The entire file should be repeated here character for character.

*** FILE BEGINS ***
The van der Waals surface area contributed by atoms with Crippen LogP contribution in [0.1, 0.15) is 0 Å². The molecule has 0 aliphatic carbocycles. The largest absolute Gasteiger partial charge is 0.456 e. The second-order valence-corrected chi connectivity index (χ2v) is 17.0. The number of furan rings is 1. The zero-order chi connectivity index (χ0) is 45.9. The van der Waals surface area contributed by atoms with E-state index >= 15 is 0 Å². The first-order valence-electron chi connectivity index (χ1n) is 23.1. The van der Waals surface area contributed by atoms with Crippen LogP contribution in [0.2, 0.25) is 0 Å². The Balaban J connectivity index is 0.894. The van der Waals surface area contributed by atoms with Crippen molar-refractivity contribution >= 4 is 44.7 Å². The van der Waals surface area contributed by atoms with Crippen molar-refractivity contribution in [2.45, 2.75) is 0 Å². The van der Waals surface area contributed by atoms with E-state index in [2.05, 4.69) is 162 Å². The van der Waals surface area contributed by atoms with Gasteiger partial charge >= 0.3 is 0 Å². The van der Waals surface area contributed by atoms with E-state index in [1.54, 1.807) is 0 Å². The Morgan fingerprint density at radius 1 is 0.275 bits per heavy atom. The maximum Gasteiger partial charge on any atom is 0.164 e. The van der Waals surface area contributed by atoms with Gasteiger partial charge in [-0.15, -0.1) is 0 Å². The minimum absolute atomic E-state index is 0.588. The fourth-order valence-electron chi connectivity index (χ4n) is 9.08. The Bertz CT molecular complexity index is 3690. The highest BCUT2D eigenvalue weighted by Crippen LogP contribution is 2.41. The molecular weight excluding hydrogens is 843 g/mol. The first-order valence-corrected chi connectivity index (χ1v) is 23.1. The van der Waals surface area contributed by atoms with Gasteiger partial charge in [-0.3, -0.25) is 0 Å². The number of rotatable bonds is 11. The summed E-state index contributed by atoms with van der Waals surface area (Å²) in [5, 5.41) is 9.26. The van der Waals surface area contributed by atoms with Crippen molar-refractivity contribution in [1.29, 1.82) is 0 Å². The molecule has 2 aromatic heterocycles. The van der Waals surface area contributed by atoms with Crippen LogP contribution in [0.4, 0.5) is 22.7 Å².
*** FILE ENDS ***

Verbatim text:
The van der Waals surface area contributed by atoms with Crippen LogP contribution in [0.1, 0.15) is 0 Å². The molecule has 0 aliphatic carbocycles. The largest absolute Gasteiger partial charge is 0.456 e. The second-order valence-corrected chi connectivity index (χ2v) is 17.0. The number of furan rings is 1. The zero-order chi connectivity index (χ0) is 45.9. The van der Waals surface area contributed by atoms with E-state index >= 15 is 0 Å². The first-order valence-electron chi connectivity index (χ1n) is 23.1. The van der Waals surface area contributed by atoms with Crippen LogP contribution in [0.2, 0.25) is 0 Å². The Balaban J connectivity index is 0.894. The van der Waals surface area contributed by atoms with Crippen molar-refractivity contribution >= 4 is 44.7 Å². The van der Waals surface area contributed by atoms with Crippen molar-refractivity contribution in [2.45, 2.75) is 0 Å². The van der Waals surface area contributed by atoms with E-state index in [2.05, 4.69) is 162 Å². The van der Waals surface area contributed by atoms with Gasteiger partial charge >= 0.3 is 0 Å². The van der Waals surface area contributed by atoms with E-state index in [1.54, 1.807) is 0 Å². The Morgan fingerprint density at radius 1 is 0.275 bits per heavy atom. The maximum Gasteiger partial charge on any atom is 0.164 e. The van der Waals surface area contributed by atoms with Gasteiger partial charge in [-0.15, -0.1) is 0 Å². The minimum absolute atomic E-state index is 0.588. The fourth-order valence-electron chi connectivity index (χ4n) is 9.08. The Bertz CT molecular complexity index is 3690. The highest BCUT2D eigenvalue weighted by Crippen LogP contribution is 2.41. The molecular weight excluding hydrogens is 843 g/mol. The first-order valence-corrected chi connectivity index (χ1v) is 23.1. The van der Waals surface area contributed by atoms with Gasteiger partial charge in [-0.3, -0.25) is 0 Å². The number of rotatable bonds is 11. The summed E-state index contributed by atoms with van der Waals surface area (Å²) in [5, 5.41) is 9.26. The van der Waals surface area contributed by atoms with Crippen molar-refractivity contribution in [1.29, 1.82) is 0 Å². The molecule has 2 aromatic heterocycles. The van der Waals surface area contributed by atoms with Crippen LogP contribution in [0.4, 0.5) is 22.7 Å².